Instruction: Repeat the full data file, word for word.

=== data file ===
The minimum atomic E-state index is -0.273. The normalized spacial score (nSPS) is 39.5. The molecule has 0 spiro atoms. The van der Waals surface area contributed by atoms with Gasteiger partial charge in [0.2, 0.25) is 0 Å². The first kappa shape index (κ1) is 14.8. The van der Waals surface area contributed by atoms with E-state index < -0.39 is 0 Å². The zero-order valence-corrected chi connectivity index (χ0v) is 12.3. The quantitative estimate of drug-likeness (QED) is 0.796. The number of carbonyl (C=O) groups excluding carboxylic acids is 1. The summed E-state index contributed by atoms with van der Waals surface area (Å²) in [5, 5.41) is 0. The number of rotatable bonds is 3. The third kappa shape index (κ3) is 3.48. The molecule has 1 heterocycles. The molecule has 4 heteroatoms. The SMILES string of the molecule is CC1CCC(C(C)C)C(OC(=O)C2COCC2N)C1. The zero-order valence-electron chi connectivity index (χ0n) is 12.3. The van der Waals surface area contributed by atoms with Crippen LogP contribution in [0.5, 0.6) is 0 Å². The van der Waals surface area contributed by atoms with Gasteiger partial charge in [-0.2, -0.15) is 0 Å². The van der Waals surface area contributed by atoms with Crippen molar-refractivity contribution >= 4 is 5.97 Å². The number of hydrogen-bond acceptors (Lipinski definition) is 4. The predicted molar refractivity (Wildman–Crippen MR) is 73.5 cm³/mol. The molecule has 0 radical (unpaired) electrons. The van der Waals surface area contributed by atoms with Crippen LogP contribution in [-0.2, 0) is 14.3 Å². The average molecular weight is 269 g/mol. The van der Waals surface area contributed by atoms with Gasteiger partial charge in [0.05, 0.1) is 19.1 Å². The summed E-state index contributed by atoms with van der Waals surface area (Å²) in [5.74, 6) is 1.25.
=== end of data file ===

The minimum atomic E-state index is -0.273. The normalized spacial score (nSPS) is 39.5. The molecule has 0 spiro atoms. The van der Waals surface area contributed by atoms with Gasteiger partial charge in [0.2, 0.25) is 0 Å². The first kappa shape index (κ1) is 14.8. The van der Waals surface area contributed by atoms with E-state index < -0.39 is 0 Å². The zero-order valence-corrected chi connectivity index (χ0v) is 12.3. The quantitative estimate of drug-likeness (QED) is 0.796. The number of carbonyl (C=O) groups excluding carboxylic acids is 1. The summed E-state index contributed by atoms with van der Waals surface area (Å²) in [5, 5.41) is 0. The number of rotatable bonds is 3. The third kappa shape index (κ3) is 3.48. The molecule has 1 heterocycles. The molecule has 4 heteroatoms. The SMILES string of the molecule is CC1CCC(C(C)C)C(OC(=O)C2COCC2N)C1. The zero-order valence-electron chi connectivity index (χ0n) is 12.3. The van der Waals surface area contributed by atoms with Crippen LogP contribution in [0.5, 0.6) is 0 Å². The van der Waals surface area contributed by atoms with Gasteiger partial charge in [-0.2, -0.15) is 0 Å². The van der Waals surface area contributed by atoms with Crippen molar-refractivity contribution >= 4 is 5.97 Å². The number of hydrogen-bond acceptors (Lipinski definition) is 4. The predicted molar refractivity (Wildman–Crippen MR) is 73.5 cm³/mol. The molecule has 0 radical (unpaired) electrons. The van der Waals surface area contributed by atoms with Crippen LogP contribution in [-0.2, 0) is 14.3 Å². The average molecular weight is 269 g/mol. The van der Waals surface area contributed by atoms with Gasteiger partial charge in [0.05, 0.1) is 19.1 Å². The summed E-state index contributed by atoms with van der Waals surface area (Å²) in [5.74, 6) is 1.25.